In the age of Trump, local activism matters, says GreenLatinos president Mark Magaña.

There’s an old saying that all politics is local. For Latino communities in the United States, that may be particularly true when it comes to environmental issues.

“It’s not about being a member of NRDC or Sierra Club or any of the big nationals,” Mark Magaña, founder and president of the environmental nonprofit GreenLatinos, tells The Revelator. “It’s about what they do. It’s about what their grandmother taught them to do. It’s about how they treat their air, their water, their land, how they treat their resources, reuse, repurpose what they have.”

This, Magana says, has often translated into local activism that isn’t always recognized on the national level. “It’s much more ‘my kid has asthma, my town isn’t being treated fairly, we’re getting the coal-fired power plant and the recycling plant on the other side of the railroad tracks,’” he says. “If something is happening where I am being treated with inequity, where my family is being hurt, I’m going to rise up.”

That activism, however, doesn’t always convert to big-picture issues such as climate change or the extinction of species located in faraway habitats. “A lot of our community doesn’t necessarily have the time or the priority to fight for something in the 10-thousand-foot-high level,” Magaña says. “I’m not going to be worrying about polar bears, you know?”

Local activism, meanwhile, can also come with a personal cost. Working on these local environmental issues, Magaña says, can leave local activists feeling isolated, without a broader network of peers, resources and emotional support. That can reduce their effectiveness, both in the short- and long-term.

The need to make these vital, in-person connections became evident to Magaña while he was working in the Clinton and Obama administrations and later as a lobbyist, where he was often the only Latino at various events. “Latino environmental and conservation advocates were working in silos,” he says. “We really didn’t know each other. There wasn’t a hub of communication, and as far as D.C. was concerned there wasn’t a group of Latinos who would get together, go to the Hill, afterwards go drink together, celebrate together, cry together, stay in the game longer because you had a family, you had a support team. That didn’t exist.”

A vision to correct that disconnection led Magaña create GreenLatinos. The organization serves as a network to link up people working on similar issues throughout the United States. “We work to link them up with trusted resources and organizations who are like-minded and want to work on the same issues,” Magaña says. “People need the ability to find out about these successful burgeoning local battles and have to be able to have the trust to be able to work together quickly.”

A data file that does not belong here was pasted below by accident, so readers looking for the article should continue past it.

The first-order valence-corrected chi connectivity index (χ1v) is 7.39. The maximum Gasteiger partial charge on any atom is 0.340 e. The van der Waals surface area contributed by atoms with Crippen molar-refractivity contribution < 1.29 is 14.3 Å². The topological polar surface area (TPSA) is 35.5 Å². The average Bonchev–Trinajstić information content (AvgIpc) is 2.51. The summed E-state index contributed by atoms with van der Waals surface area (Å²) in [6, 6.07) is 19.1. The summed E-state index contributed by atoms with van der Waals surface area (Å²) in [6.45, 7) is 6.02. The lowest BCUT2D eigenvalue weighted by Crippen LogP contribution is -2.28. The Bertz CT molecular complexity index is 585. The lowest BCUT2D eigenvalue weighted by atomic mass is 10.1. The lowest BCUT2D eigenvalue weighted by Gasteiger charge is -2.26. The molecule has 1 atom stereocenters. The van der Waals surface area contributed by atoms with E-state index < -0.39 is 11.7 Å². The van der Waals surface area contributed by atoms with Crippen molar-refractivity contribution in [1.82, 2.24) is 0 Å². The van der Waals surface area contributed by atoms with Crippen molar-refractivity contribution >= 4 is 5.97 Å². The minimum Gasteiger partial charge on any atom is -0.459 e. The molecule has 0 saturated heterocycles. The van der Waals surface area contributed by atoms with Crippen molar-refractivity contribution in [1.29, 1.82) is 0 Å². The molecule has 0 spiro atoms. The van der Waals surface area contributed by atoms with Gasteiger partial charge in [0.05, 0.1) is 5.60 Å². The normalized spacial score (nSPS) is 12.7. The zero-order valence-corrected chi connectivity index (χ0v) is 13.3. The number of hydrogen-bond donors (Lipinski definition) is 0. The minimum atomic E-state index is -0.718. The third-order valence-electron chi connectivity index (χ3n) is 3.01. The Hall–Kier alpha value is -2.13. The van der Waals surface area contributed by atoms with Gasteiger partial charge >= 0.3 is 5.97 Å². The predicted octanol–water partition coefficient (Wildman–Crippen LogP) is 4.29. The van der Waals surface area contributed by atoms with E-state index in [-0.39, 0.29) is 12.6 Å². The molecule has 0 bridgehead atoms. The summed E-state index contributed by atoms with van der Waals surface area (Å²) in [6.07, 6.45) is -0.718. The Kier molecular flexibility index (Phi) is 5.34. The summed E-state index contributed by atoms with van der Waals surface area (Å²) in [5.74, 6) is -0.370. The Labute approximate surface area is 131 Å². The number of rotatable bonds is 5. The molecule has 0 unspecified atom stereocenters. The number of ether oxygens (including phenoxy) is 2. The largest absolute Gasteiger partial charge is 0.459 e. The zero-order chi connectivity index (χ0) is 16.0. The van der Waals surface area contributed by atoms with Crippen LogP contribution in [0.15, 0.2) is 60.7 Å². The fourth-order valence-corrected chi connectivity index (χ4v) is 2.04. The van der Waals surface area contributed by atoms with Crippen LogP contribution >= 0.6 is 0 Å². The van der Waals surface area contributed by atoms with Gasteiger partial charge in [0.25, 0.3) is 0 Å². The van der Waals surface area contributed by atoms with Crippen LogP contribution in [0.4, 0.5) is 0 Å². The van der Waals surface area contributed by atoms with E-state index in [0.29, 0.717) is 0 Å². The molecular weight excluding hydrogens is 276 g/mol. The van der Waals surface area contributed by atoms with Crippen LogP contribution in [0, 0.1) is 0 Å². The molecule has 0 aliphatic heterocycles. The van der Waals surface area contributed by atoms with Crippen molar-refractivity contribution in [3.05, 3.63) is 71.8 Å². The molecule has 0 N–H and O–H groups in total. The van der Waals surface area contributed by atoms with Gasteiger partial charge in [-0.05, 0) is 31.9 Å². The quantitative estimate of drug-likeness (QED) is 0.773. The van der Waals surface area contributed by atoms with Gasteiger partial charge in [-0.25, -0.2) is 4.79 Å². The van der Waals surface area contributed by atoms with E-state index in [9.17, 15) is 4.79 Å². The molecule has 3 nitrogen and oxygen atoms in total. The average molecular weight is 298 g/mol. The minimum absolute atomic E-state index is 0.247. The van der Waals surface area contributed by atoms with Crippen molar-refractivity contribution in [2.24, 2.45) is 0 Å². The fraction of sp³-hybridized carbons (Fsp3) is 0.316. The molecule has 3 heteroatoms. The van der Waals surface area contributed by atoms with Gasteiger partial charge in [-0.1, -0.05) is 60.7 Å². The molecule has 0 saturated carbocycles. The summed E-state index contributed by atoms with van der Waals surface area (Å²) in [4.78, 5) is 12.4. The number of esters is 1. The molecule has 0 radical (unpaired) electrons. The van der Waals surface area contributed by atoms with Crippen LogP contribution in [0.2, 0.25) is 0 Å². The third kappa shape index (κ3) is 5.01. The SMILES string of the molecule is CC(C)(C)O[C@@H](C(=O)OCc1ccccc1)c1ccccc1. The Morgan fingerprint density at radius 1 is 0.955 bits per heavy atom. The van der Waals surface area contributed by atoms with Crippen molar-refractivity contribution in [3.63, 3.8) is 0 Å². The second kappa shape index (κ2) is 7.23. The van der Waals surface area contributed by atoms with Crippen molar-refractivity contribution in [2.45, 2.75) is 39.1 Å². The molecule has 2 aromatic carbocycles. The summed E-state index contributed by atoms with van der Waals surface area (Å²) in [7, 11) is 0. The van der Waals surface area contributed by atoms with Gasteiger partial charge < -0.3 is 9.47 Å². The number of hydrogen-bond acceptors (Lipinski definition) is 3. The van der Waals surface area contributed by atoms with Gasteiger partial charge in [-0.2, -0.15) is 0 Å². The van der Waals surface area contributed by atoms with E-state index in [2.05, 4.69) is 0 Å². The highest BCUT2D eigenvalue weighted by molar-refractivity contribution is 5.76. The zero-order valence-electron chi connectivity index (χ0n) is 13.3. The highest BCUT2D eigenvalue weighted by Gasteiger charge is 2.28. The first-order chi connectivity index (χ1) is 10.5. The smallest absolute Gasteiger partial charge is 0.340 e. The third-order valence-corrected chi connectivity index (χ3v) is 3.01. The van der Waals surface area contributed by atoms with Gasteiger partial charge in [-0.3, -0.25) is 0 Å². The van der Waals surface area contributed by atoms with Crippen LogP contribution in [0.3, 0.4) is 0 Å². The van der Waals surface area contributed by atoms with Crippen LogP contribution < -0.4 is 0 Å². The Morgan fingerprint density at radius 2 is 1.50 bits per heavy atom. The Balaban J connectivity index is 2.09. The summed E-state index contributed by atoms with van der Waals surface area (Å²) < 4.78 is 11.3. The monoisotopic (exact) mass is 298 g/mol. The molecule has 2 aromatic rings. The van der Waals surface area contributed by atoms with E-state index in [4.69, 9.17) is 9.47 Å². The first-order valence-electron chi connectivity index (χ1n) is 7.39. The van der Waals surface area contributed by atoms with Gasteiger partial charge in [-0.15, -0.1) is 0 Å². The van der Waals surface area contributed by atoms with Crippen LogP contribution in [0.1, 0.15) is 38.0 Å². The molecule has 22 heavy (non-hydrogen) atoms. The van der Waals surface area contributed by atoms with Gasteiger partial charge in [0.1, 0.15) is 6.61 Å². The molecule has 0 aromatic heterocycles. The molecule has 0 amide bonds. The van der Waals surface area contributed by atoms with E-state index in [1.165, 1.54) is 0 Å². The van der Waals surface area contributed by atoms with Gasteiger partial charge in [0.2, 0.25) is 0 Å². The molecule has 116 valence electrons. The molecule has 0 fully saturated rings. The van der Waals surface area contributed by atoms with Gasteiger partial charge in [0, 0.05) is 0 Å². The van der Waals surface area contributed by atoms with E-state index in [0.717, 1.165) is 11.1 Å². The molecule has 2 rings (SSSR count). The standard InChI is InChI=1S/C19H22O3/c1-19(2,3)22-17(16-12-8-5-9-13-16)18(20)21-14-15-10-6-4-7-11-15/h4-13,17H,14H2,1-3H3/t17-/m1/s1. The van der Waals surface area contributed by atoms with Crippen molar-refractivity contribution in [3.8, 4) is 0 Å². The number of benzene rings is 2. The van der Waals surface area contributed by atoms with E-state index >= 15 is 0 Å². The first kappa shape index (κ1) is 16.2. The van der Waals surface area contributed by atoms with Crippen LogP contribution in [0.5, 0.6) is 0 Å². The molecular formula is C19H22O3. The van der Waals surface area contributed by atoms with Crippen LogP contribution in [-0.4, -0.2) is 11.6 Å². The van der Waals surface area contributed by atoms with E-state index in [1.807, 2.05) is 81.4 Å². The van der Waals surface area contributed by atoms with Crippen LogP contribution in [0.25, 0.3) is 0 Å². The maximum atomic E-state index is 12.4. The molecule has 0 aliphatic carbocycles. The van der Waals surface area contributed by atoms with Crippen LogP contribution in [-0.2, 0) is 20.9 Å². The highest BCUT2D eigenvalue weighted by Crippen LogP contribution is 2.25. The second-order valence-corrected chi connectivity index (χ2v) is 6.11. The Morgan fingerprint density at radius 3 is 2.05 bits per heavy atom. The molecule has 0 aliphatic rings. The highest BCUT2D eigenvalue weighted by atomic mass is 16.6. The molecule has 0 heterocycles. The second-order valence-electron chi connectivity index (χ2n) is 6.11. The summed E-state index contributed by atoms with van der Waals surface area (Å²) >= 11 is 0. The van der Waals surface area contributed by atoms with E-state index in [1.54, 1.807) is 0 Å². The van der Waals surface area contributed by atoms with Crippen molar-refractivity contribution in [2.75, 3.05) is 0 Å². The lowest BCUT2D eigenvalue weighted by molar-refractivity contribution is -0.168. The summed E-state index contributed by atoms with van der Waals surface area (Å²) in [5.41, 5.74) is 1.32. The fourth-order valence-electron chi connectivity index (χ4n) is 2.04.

It’s also a major focus of the organization’s third annual National GreenLatinos Summit, coming May 23-26 at the Asilomar Conference Grounds on California’s Monterey Peninsula. The summit will feature workshops, speakers, and the opportunity to meet people working on similar issues. “You’ve got to meet these people and build personal relationships that aren’t just email-based,” Magaña says. “You know that you can vouch for this person, you met them, you know them, you can work with them, I’ll sign onto their letter, I will move on their cause, because I trust them.”

All of this comes at an important time, especially for the Latino community, following last year’s divisive presidential election. “Trump created himself as a populist, but it wasn’t the case,” Magaña says. “He wasn’t looking after the people. He’s looking after corporate interests. People are realizing that he’s going to take away their healthcare and that he’s going to pollute their air and their water.” He noted that the Trump administration’s reversal of the ban on the pesticide chlorpyrifos, which has been linked to developmental risks for children and other health risks and poses a particular danger to Latino agricultural workers and surrounding communities.

Magaña says he sees great opportunities for successful environmental changes on the state and local level, especially when it comes to supporting local fights with the resources they need to win on environmental issues. “Just organizing that alone, and helping to develop those relationships and those linkages, would really bring about a significant change,” he says. This would not only help local issues but also grow the number of “environmental champions” that exist in local communities and maybe even help pave the way for future success on the federal level.

“Now is our time to build and grow,” he says.

John R. Platt

is the editor of The Revelator. An award-winning environmental journalist, his work has appeared in Scientific American, Audubon, Motherboard, and numerous other magazines and publications. His “Extinction Countdown” column has run continuously since 2004 and has covered news and science related to more than 1,000 endangered species. He is a member of the Society of Environmental Journalists and the National Association of Science Writers. John lives on the outskirts of Portland, Ore., where he finds himself surrounded by animals and cartoonists.